Sound advice for record keeping
How long should you retain financial records?
Every year, taxpayers wade through piles of financial documents to find the information they need to file their taxes. But what happens to all that paperwork once you've mailed your return?
How long do you have to hold on to your records in case of a tax audit or similar concern down the road?
While there are few hard and fast rules, the Minnesota Society of CPAs (MNCPA) advises that there are some general guidelines you can follow.
Don't tear up those tax returns
There are good reasons to hold on to your copies of your tax returns indefinitely because they contain a lot of valuable information that you may need in the future, including a record of past income, deductions or taxes paid. Supporting documents, such as cancelled checks and receipts, may also come in handy later on. Technically, the Internal Revenue Service may challenge your individual tax return up to three years after it is filed (and longer if the Service suspects tax fraud or intentional underreporting of income). Lenders may also ask for some earlier returns when you apply for a loan.
As a result, your tax returns are among the documents you should consider keeping for a minimum of 10 years.
There's no requirement to retain your retirement plan statements or records of contributions you have made to individual retirement accounts, but they are handy records of what you have saved and can expect to receive when you retire or close the account.
Keep your quarterly account summaries until you receive your annual statements, then toss the quarterly statements if the annual summaries are correct.
In addition, remember that when you make a nondeductible contribution to your IRA account, your records document that you paid taxes at the time of the contribution, so you don't have to pay them later when you withdraw the money.
You must report your nondeductible contribution to a traditional IRA on Form 8606 filed with your tax return. Keep a copy of each Form 8606 filed to keep track of your total basis.
Throw out ATM and credit card receipts as soon as you receive your account statement showing the transaction.
However, keep receipts, credit card statements or images of cancelled checks for any big-ticket items---such as jewelry, electronics, appliances or cars.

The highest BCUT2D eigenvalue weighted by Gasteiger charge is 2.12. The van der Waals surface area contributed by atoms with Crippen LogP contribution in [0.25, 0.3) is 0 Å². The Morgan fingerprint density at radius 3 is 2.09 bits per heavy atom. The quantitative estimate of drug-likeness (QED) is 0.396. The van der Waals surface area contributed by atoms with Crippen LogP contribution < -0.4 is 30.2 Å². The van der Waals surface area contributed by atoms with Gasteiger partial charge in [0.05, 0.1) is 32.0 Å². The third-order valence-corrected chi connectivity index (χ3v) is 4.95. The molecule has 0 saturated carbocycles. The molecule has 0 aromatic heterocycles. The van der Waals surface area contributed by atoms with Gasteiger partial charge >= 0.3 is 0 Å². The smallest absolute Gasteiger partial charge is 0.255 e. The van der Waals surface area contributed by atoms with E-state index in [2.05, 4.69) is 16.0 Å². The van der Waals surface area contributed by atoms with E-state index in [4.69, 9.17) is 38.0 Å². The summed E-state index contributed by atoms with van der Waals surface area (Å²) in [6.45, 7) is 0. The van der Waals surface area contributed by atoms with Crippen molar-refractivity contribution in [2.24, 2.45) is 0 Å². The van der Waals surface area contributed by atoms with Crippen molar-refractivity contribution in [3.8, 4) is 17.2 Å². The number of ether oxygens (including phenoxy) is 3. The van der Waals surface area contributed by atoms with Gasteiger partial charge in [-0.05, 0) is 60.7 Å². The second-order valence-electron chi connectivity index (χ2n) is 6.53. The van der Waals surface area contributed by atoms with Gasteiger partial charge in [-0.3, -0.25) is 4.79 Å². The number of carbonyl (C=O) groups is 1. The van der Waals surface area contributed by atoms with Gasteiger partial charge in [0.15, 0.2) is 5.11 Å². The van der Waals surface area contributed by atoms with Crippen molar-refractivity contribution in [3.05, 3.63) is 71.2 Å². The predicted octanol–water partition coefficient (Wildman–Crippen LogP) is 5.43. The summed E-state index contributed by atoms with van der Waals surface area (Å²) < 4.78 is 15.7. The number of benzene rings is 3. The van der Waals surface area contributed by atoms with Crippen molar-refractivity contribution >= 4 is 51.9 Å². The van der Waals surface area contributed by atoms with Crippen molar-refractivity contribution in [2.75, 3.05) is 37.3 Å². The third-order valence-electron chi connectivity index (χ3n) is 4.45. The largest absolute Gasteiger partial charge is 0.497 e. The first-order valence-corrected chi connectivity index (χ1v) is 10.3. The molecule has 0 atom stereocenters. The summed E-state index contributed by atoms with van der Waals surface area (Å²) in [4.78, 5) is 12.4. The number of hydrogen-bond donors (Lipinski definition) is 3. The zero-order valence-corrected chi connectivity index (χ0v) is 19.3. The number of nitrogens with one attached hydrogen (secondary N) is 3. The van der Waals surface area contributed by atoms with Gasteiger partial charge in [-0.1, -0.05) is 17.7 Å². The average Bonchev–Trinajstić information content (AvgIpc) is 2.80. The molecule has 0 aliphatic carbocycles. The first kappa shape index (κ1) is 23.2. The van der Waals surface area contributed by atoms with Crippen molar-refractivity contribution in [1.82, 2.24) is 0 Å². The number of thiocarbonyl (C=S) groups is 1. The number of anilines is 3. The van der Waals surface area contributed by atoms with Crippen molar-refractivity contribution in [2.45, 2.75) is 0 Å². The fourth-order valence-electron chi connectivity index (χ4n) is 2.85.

You may needs these to file an insurance claim in the event of theft, damage or loss. It's also a good idea to hold on to receipts for any home improvements.
If you are subject to capital gains taxes when you sell your home, you may be able to lower that tax bite by documenting your improvements.
Protect your privacy
When you decide to dispose of some financial records, it's important to ensure that you're not revealing personal information.
Identity thieves have been known to search through trash bags seeking Social Security numbers or bank account numbers that they can use in their scams.
A low-cost shredder can mitigate this risk.
If you don't want to make that investment, you can simply tear up your documents carefully before you throw them out, taking particular care to destroy any sections that contain sensitive account information or other identification.
And remember to store all documents that contain sensitive information in a safe deposit box or fireproof home safe.
Your local CPA can advise you on the best plan for retaining the financial records you're most likely to need in the future.
Turn to him or her with all your family's financial questions.
Information and resources are available to the public on the MNCPA Web site at www.mncpa.org/information.
The site includes tax and financial planning information for individuals and small businesses.
A free CPA referral service is also available on the Web site or by calling 800-331-4288.
The MNCPA is part of the national 360 Degrees of Financial Literacy campaign to help Americans' improve financial literacy; information and resources are available at www.mncpa.org/360.